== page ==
"m --- [Phokas], daughter of ---. The wife of Kostandin was "descended from Bardas Phokas", according to the Chronicle of Aleppo[375], although the precise relationship is unknown. From a chronological point of view, it is more likely that she was the great-granddaughter of Bardas Phokas, assuming that the relationship with him is factually correct."
Med Lands cites:
[361] Rüdt-Collenberg (1963), Table I, estimates Kostand's birth date range as [1040/45]. This appears early considering the reports of the age of his father Rupen when he died, see above.
[362] Matthew of Edessa (RHC) II.II, p. 30.
[363] Matthew of Edessa (RHC) II.XII, p. 47.
[364] Hethum II's Chronicle 540 A.E. [Feb 1090/Feb 1091].
[365] Lignages d'Outremer, Matenadaran Machtots, MS 1898, p. 131.
[366] Rüdt-Collenberg (1963), Table I.
[367] Runciman (1978), Vol. 1, p. 197.
[368] Smbat Sparapet's Chronicle 48, 546 A.E.
[369] Matthew of Edessa (RHC) II.II, p. 33.
[370] Runciman (1978), Vol. 1, pp. 197-
[371] Matthew of Edessa (RHC) II.XII, pp. 47 and 48.
[372] RHC, Documents arméniens, Tome I, Extrait de la Chronographie de Samuel Ani ("Samuel d'Ani"), p. 448.
[373] Hethum II's Chronicle 551 A.E. [24 Feb 1102/23 Feb 1103].
[374] Lignages d'Outremer, Matenadaran Machtots, MS 1898, p. 131.
[375] Kemal ed Din, Chronicle of Aleppo, RHC, Documents Orientaux III, 1205, cited in Rüdt-Collenberg (1963), p. 49.2


; Per Med Lands:
     "daughter. The wife of Constantine was "descended from Bardas Phokas", according to the Chronicle of Aleppo[1394], although the precise relationship is unknown. From a chronological point of view, it is more likely that she was the great-granddaughter of Bardas Fokas, assuming that she was related to him at all. She is not referred to in Greek sources[1395].
     "m CONSTANTINE Lord of Vaghka and Partzerpert, son of RUPEN Lord of Gobidar and Goromosl [Armenia-Rupen] & his wife --- ([1040/45]-24 Jan 1102, bur Castalon)."
Med Lands cites:
[1394] Kemal ed Din, Chronicle of Aleppo, RHC, Or III, 1205, cited in Rüdt-Collenberg (1963), p. 49.
[1395] Morris Bierbrier, in a private e-mail to the author dated 27 Aug 2006.1

Citations

  1. [S2203] Foundation for Medieval Genealogy (FMG): MEDIEVAL LANDS - A prosopography of medieval European noble and royal families, online http://fmg.ac/Projects/MedLands/index.htm, https://fmg.ac/Projects/MedLands/BYZANTIUM.htm#dauMConstantineVaghkaPartzerpert. Hereinafter cited as FMG Medieval Lands Website.
  2. [S2203] FMG Medieval Lands Website, online http://fmg.ac/Projects/MedLands/index.htm, http://fmg.ac/Projects/MedLands/ARMENIA.htm#_Toc359675596

Unknown (?)1

F, #93294
MotherPulkheria Argyra2
Last Edited2 Jul 2020
     Unknown (?) married Constantine IX Monomachos (?) Emperor of Byzantium, son of Theodosios Monomachos and NN Tornikaina;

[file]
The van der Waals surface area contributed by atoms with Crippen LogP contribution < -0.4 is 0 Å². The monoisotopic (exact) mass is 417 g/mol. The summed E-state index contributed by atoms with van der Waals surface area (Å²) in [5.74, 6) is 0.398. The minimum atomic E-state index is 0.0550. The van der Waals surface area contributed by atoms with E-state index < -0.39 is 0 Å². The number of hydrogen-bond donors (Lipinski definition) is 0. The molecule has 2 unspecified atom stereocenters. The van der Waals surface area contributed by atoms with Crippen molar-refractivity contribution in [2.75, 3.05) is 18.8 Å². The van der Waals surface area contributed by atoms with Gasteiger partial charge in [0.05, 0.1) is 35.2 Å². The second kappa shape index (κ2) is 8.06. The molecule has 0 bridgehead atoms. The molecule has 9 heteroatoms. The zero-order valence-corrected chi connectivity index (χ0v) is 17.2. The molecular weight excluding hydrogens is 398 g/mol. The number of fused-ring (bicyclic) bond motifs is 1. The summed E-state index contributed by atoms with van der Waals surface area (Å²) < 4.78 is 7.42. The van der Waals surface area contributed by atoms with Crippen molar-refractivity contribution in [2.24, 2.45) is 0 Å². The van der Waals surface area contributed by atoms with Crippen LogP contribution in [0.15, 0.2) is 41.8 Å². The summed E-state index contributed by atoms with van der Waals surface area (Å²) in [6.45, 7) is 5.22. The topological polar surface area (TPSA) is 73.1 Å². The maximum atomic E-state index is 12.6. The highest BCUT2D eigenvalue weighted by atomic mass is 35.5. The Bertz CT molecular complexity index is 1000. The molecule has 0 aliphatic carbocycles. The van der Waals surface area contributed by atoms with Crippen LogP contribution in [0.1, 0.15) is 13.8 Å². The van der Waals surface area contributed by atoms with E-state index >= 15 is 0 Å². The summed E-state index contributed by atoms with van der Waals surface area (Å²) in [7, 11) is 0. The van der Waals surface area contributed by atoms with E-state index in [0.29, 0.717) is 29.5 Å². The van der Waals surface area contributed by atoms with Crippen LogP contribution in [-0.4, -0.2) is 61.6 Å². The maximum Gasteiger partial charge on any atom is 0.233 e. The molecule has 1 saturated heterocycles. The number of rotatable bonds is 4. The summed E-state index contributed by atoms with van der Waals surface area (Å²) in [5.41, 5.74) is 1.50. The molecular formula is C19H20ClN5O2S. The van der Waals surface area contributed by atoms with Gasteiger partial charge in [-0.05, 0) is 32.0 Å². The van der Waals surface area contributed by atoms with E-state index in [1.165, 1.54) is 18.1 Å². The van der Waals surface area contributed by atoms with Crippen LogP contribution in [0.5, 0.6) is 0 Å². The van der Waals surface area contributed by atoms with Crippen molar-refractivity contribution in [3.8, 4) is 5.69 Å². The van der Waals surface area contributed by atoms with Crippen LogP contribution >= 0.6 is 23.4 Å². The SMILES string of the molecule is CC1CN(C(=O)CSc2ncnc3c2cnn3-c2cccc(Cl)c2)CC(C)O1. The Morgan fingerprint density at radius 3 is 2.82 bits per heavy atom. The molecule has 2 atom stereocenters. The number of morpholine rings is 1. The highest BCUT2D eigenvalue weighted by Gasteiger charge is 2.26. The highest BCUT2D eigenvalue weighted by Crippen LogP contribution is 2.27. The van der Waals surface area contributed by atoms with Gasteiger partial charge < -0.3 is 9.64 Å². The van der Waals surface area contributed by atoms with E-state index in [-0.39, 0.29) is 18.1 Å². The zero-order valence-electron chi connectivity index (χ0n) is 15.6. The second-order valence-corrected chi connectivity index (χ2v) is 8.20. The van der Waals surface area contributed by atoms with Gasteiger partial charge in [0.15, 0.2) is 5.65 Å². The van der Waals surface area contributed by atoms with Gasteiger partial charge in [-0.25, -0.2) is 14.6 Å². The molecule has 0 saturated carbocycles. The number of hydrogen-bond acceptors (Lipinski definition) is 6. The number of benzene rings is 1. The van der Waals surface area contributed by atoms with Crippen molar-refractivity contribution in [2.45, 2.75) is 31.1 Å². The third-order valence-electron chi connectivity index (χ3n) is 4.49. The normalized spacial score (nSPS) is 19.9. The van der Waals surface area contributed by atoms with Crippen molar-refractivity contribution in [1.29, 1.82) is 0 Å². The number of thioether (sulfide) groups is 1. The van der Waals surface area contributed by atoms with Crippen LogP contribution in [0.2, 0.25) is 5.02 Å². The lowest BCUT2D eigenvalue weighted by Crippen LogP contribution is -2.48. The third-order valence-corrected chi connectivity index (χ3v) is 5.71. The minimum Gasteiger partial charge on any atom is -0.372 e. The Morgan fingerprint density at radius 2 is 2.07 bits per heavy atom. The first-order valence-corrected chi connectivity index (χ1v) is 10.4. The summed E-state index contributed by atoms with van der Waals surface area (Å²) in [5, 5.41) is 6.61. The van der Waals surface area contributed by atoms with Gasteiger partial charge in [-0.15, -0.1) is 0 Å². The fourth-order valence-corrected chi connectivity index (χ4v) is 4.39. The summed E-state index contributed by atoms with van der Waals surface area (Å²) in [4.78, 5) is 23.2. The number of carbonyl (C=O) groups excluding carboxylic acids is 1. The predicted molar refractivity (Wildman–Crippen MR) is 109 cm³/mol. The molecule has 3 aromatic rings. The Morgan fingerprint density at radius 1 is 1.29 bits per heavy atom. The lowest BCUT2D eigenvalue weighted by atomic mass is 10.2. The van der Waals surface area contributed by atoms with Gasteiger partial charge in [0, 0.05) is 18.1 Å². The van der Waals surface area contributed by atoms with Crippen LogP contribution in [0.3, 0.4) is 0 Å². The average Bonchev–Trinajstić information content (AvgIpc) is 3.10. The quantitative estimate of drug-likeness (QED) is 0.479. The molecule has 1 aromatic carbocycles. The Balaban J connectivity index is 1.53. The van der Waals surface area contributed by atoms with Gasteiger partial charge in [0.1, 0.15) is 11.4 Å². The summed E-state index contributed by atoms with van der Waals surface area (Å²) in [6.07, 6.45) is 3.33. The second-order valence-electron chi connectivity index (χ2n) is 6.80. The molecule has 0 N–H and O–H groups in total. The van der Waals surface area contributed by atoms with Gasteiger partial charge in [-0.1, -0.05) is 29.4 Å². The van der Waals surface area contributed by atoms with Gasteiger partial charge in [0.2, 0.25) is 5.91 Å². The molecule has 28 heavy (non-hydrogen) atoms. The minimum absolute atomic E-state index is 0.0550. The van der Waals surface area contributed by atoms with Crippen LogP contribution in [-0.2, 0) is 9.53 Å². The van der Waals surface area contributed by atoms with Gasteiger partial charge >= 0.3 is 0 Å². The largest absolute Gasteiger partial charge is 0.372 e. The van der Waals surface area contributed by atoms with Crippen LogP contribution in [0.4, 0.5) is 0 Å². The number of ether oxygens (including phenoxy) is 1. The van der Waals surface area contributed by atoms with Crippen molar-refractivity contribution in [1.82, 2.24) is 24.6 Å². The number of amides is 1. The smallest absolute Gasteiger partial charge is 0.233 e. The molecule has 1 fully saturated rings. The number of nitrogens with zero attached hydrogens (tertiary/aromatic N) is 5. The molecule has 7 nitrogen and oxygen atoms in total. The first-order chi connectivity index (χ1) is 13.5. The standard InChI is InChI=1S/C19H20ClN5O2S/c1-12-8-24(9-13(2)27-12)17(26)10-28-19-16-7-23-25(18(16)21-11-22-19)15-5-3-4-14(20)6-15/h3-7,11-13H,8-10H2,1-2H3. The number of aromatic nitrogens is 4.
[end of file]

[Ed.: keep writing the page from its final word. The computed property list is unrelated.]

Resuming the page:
His 1st wife.1,3
     ; Per Med Lands:
     "KONSTANTINOS Monomachos ([1005/1010]-11 Jan 1055, bur Monastery of Mangana). Psellos names "Constantine the son of Theodosius…the last scion of the ancient family of the Monomachi in the male line" when recording that Empress Zoe chose to marry him[1655]. His birth date is estimated from Psellos describing him as a "young man" at the time of the accession of Emperor Romanos III[1656]. Although well-born and held in respect, neither Emperor Basileios II nor Emperor Konstantinos VIII promoted him to office, for they were suspicious about his relations with the Skleros family after his second marriage[1657]. Nevertheless, Konstantinos appears to have enjoyed a close relationship with Empress Zoe, especially during the reign of Emperor Mikhael IV, although the latter fabricated charges against him and exiled him to the island of Lesbos. After her joint accession with her sister, Empress Zoe recalled Konstantinos from exile and married him, despite the Byzantine church's prohibition of third marriages[1658]. He was crowned 12 Jun 1042 as Emperor KONSTANTINOS IX. He started his reign with another flush of largesse, which exhausted his treasury[1659]. His general Giorgios Maniakis recaptured the eastern part of Sicily from the Arabs, but was ordered to withdraw by the emperor before he could push his advantage further. Resentful of this treatment, Maniakis rebelled and was acclaimed emperor by his troops, but was killed in battle in 1043 en route to Constantinople. Leon Tornikios (who had courted Emperor Konstantinos's sister Euprepia) rebelled, was proclaimed emperor Sep 1047, and besieged Constantinople but he was captured and blinded[1660]. After several years of lengthy dispute over the standardisation of the liturgy, the Patriarch Mikhael Cerularios in 1055 excommunicated the papal legates in Constantinople (who had just pronounced his own excommunication) and triggered the final separation of the Orthodox church from the Roman Catholic. Emperor Konstantinos suffered from a debilitating illness which attacked his joints and produced partial paralysis[1661]. Cedrenus records the burial of Emperor Konstantinos the day he died "in Manganis"[1662].